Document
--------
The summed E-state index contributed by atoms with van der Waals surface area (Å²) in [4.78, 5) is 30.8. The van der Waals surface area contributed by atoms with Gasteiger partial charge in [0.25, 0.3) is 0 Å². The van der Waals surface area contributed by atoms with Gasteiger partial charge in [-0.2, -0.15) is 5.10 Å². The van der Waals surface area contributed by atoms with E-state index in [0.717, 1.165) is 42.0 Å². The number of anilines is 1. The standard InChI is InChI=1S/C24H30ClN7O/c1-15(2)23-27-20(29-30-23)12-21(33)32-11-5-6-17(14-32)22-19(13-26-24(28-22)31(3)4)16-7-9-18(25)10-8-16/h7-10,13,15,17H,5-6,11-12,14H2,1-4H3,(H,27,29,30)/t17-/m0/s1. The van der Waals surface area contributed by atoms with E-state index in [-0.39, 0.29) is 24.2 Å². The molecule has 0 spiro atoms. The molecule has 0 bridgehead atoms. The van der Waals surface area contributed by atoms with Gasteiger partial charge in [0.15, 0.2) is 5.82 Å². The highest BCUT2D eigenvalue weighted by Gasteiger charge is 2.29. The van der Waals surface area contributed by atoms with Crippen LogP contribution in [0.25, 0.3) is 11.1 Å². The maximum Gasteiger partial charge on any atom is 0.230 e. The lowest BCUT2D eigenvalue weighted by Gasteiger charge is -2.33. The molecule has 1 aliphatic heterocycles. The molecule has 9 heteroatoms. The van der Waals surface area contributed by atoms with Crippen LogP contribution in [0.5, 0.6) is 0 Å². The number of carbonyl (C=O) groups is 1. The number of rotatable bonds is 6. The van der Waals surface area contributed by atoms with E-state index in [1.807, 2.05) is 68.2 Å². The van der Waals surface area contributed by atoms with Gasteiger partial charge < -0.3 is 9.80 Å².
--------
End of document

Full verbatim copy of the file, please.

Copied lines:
The summed E-state index contributed by atoms with van der Waals surface area (Å²) in [4.78, 5) is 30.8. The van der Waals surface area contributed by atoms with Gasteiger partial charge in [0.25, 0.3) is 0 Å². The van der Waals surface area contributed by atoms with Gasteiger partial charge in [-0.2, -0.15) is 5.10 Å². The van der Waals surface area contributed by atoms with E-state index in [0.717, 1.165) is 42.0 Å². The number of anilines is 1. The standard InChI is InChI=1S/C24H30ClN7O/c1-15(2)23-27-20(29-30-23)12-21(33)32-11-5-6-17(14-32)22-19(13-26-24(28-22)31(3)4)16-7-9-18(25)10-8-16/h7-10,13,15,17H,5-6,11-12,14H2,1-4H3,(H,27,29,30)/t17-/m0/s1. The van der Waals surface area contributed by atoms with E-state index in [-0.39, 0.29) is 24.2 Å². The molecule has 0 spiro atoms. The molecule has 0 bridgehead atoms. The van der Waals surface area contributed by atoms with Gasteiger partial charge in [0.15, 0.2) is 5.82 Å². The highest BCUT2D eigenvalue weighted by Gasteiger charge is 2.29. The van der Waals surface area contributed by atoms with Crippen LogP contribution in [0.25, 0.3) is 11.1 Å². The maximum Gasteiger partial charge on any atom is 0.230 e. The lowest BCUT2D eigenvalue weighted by Gasteiger charge is -2.33. The molecule has 1 aliphatic heterocycles. The molecule has 9 heteroatoms. The van der Waals surface area contributed by atoms with Crippen LogP contribution in [0.5, 0.6) is 0 Å². The number of carbonyl (C=O) groups is 1. The number of rotatable bonds is 6. The van der Waals surface area contributed by atoms with E-state index in [1.807, 2.05) is 68.2 Å². The van der Waals surface area contributed by atoms with Gasteiger partial charge < -0.3 is 9.80 Å².